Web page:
Arguably The Stirling Golf Club’s signature hole, the Fourth is a dogleg to the right, played from an elevated tee to a green tucked behind Cox’s Creek. To reach the green in regulation requires a well placed drive of around 230 metres to the centre or left of the fairway.
Long hitters, especially in summer, need to beware of running into the strategically-placed burn, which crosses the fairway just past the corner. From behind the burn, the second shot is a well judged short iron or wedge, played from a downhill lie to a green with water in front and a rough covered bank behind.
If your drive is not likely to reach the corner, as in winter conditions, you might be better off playing a fairway wood or long iron from the tee, to make sure of hitting the fairway. The percentage play then would be to lay-up short of the burn, leaving a full approach shot to the green, rather than play over the burn and attempt the more delicate pitch across the creek.
A generous landing area makes the Fifth a good hole on which to exercise the shoulders and launch a long drive (aim for the large pine tree standing to the left of the green).
A drive that lands any where right of the centre of the fairway, will end up in the right rough, as this fairway slopes from left to right. This will leave you with a risky uphill shot over two bunkers to the green. A sliced drive will often end up in the trees that divide the 5th and 7th fairways.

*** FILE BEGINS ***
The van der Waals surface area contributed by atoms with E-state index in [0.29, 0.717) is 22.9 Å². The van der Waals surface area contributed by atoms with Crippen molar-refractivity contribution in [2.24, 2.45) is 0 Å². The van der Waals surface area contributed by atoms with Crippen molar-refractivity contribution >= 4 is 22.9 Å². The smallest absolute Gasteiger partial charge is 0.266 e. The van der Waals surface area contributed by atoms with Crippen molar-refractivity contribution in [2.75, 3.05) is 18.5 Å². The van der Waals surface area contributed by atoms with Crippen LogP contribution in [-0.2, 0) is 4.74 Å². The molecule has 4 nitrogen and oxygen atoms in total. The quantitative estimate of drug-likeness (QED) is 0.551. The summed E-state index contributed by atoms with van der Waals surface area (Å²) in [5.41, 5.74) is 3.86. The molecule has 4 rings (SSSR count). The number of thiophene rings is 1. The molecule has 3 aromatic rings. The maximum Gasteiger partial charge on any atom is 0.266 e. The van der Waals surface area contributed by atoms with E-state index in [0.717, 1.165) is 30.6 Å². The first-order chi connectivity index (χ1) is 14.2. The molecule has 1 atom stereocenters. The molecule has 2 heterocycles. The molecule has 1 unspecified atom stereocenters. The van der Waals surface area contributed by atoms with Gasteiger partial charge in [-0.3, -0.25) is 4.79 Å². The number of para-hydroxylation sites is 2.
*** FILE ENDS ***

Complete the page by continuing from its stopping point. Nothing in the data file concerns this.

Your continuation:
A good birdie chance.
The Sixth is a downhill par three, which requires anything from a short iron to a long iron, depending on where the tee markers are placed.
Two pot bunkers on the front right side of the green are placed to catch the short shot, but this may be preferable to recovering from the rough behind the green.
Out-of-bounds down the left side is waiting to claim a pulled tee shot (or the lefthanders slice).
To score well here requires a good drive. This is a blind tee shot over a slight hill to a fairway that slopes from right to left. Aim for the right hand side of the fairway as a drive on this line will roll left down the slope and hopefully finish in the centre of the fairway.
A drive played down the middle of the fairway will probably finish off the left-hand side of the fairway, where trees will block the long approach to the green. If your drive leaves you with a fairway wood or long iron to the green, and probably a downhill lie, it may pay to treat this hole as a par five.